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Asia’s shrinking glaciers protect large populations from drought stress

Abstract

About 800 million people depend in part on meltwater from the thousands of glaciers in the high mountains of Asia. Water stress makes this region vulnerable to drought, but glaciers are a uniquely drought-resilient source of water. Here I show that seasonal glacier meltwater is equivalent to the basic needs of 221 ± 59 million people, or most of the annual municipal and industrial needs of Pakistan, Afghanistan, Tajikistan, Turkmenistan, Uzbekistan and Kyrgyzstan. During drought summers, meltwater dominates water inputs to the upper Indus, Aral and Chu/Issyk-Kul river basins. This reduces the risk of social instability, conflict and sudden migrations triggered by water scarcity, which is already associated with the large, rapidly growing populations and hydro-economies of these basins. Regional meltwater production is, however, unsustainably high—at 1.6 times the balance rate—and is expected to increase in future decades before ultimately declining. These results update and reinforce a previous publication in Nature on this topic, which was retracted after an inadvertent error was discovered.

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Data availability

I used the following published datasets: Randolph RGI50 (version 5, http://www.glims.org/RGI/); SRTM version 4.1 (https://cgiarcsi.community/data/srtm-90m-digital-elevation-database-v4-1/; APHRODITE APHRO_MA_025_V1101 and APHRO_MA_TAVE_025deg_V1204R1 (http://www.chikyu.ac.jp/precip/english/products.html); River basins from The Global Runoff Data Centre, 56068 Koblenz, Germany (2007) (http://www.bafg.de/GRDC/EN/02_srvcs/22_gslrs/221_MRB/riverbasins.html?nn=201570); NCEP-CFSR Global Weather data for SWAT (http://globalweather.tamu.edu/); WaterBase Landuse Maps (https://forobs.jrc.ec.europa.eu/products/glc2000/products.php); Harmonised World Soil Database version 1.2 (http://www.fao.org/soils-portal/soil-survey/soil-maps-and-databases/harmonized-world-soil-database-v12/en/); United Nations Environment Programme (UNEP) 2015 population density data for Asia, as compiled from World Population Prospects, the 2012 Revision (WPP2012), United Nations Population Division, United Nations Environment Programme, (http://ede.grid.unep.ch), NASA Global Land Data Assimilation System (GLDAS) Noah Version 2.0 L4 gridded evaporation (https://gcmd.nasa.gov). With permission of the authors, I used datasets from ref. 1 for dams and from ref. 20 for mountain (Sakai) precipitation. See also Extended Data Fig. 4. Source data for Figs. 1, 2, 3, 4 and Extended Data Figs. 3, 5, 6b are available in the online version of the paper.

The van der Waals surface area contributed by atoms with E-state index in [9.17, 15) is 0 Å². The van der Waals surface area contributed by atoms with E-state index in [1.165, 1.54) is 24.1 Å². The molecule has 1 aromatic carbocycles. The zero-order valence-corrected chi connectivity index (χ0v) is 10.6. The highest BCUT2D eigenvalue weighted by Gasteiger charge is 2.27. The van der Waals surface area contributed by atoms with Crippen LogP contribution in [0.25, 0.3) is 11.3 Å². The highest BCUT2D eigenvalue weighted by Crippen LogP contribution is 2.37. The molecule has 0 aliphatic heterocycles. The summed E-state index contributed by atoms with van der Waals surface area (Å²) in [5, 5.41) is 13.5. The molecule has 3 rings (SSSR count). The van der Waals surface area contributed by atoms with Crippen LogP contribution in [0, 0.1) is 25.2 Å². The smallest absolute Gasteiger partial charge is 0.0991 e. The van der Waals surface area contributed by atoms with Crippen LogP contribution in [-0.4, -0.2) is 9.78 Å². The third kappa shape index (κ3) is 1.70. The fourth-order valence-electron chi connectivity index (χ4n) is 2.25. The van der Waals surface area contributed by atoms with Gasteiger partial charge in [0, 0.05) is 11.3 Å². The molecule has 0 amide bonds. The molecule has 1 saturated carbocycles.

Code availability